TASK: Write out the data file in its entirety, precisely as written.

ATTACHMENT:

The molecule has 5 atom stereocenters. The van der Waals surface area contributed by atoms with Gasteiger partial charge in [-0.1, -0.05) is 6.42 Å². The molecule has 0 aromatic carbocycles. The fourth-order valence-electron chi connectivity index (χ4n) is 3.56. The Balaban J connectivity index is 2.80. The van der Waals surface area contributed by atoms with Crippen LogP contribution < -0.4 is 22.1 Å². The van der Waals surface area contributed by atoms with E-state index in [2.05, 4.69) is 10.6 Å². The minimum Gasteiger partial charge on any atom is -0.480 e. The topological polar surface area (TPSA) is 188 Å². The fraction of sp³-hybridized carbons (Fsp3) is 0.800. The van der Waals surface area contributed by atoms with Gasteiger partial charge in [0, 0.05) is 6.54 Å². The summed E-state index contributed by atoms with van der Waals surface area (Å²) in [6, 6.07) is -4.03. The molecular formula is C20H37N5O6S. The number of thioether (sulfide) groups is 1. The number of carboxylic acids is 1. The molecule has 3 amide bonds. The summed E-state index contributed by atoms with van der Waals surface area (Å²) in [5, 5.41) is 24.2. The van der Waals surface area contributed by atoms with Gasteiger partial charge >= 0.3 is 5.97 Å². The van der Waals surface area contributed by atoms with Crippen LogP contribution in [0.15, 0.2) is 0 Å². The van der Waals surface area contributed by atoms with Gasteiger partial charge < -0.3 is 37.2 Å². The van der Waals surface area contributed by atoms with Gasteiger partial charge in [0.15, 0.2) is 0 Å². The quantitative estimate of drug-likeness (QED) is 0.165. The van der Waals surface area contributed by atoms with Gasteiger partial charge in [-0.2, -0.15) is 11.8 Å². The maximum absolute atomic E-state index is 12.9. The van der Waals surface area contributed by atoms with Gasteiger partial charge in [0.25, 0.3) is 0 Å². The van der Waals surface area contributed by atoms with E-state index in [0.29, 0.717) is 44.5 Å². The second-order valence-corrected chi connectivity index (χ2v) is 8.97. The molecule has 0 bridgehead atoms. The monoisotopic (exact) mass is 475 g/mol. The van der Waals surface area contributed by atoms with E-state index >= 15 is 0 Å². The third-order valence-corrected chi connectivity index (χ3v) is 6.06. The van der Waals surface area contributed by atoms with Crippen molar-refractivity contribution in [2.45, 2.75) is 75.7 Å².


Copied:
The molecule has 5 atom stereocenters. The van der Waals surface area contributed by atoms with Gasteiger partial charge in [-0.1, -0.05) is 6.42 Å². The molecule has 0 aromatic carbocycles. The fourth-order valence-electron chi connectivity index (χ4n) is 3.56. The Balaban J connectivity index is 2.80. The van der Waals surface area contributed by atoms with Crippen LogP contribution < -0.4 is 22.1 Å². The van der Waals surface area contributed by atoms with E-state index in [2.05, 4.69) is 10.6 Å². The minimum Gasteiger partial charge on any atom is -0.480 e. The topological polar surface area (TPSA) is 188 Å². The fraction of sp³-hybridized carbons (Fsp3) is 0.800. The van der Waals surface area contributed by atoms with Gasteiger partial charge in [0, 0.05) is 6.54 Å². The summed E-state index contributed by atoms with van der Waals surface area (Å²) in [6, 6.07) is -4.03. The molecular formula is C20H37N5O6S. The number of thioether (sulfide) groups is 1. The number of carboxylic acids is 1. The molecule has 3 amide bonds. The summed E-state index contributed by atoms with van der Waals surface area (Å²) in [5, 5.41) is 24.2. The van der Waals surface area contributed by atoms with Gasteiger partial charge >= 0.3 is 5.97 Å². The van der Waals surface area contributed by atoms with Crippen LogP contribution in [0.15, 0.2) is 0 Å². The van der Waals surface area contributed by atoms with Gasteiger partial charge < -0.3 is 37.2 Å². The van der Waals surface area contributed by atoms with Gasteiger partial charge in [0.15, 0.2) is 0 Å². The quantitative estimate of drug-likeness (QED) is 0.165. The van der Waals surface area contributed by atoms with Gasteiger partial charge in [-0.2, -0.15) is 11.8 Å². The maximum absolute atomic E-state index is 12.9. The van der Waals surface area contributed by atoms with Gasteiger partial charge in [0.25, 0.3) is 0 Å². The van der Waals surface area contributed by atoms with E-state index in [0.29, 0.717) is 44.5 Å². The second-order valence-corrected chi connectivity index (χ2v) is 8.97. The molecule has 0 bridgehead atoms. The monoisotopic (exact) mass is 475 g/mol. The van der Waals surface area contributed by atoms with E-state index >= 15 is 0 Å². The third-order valence-corrected chi connectivity index (χ3v) is 6.06. The van der Waals surface area contributed by atoms with Crippen molar-refractivity contribution in [2.45, 2.75) is 75.7 Å².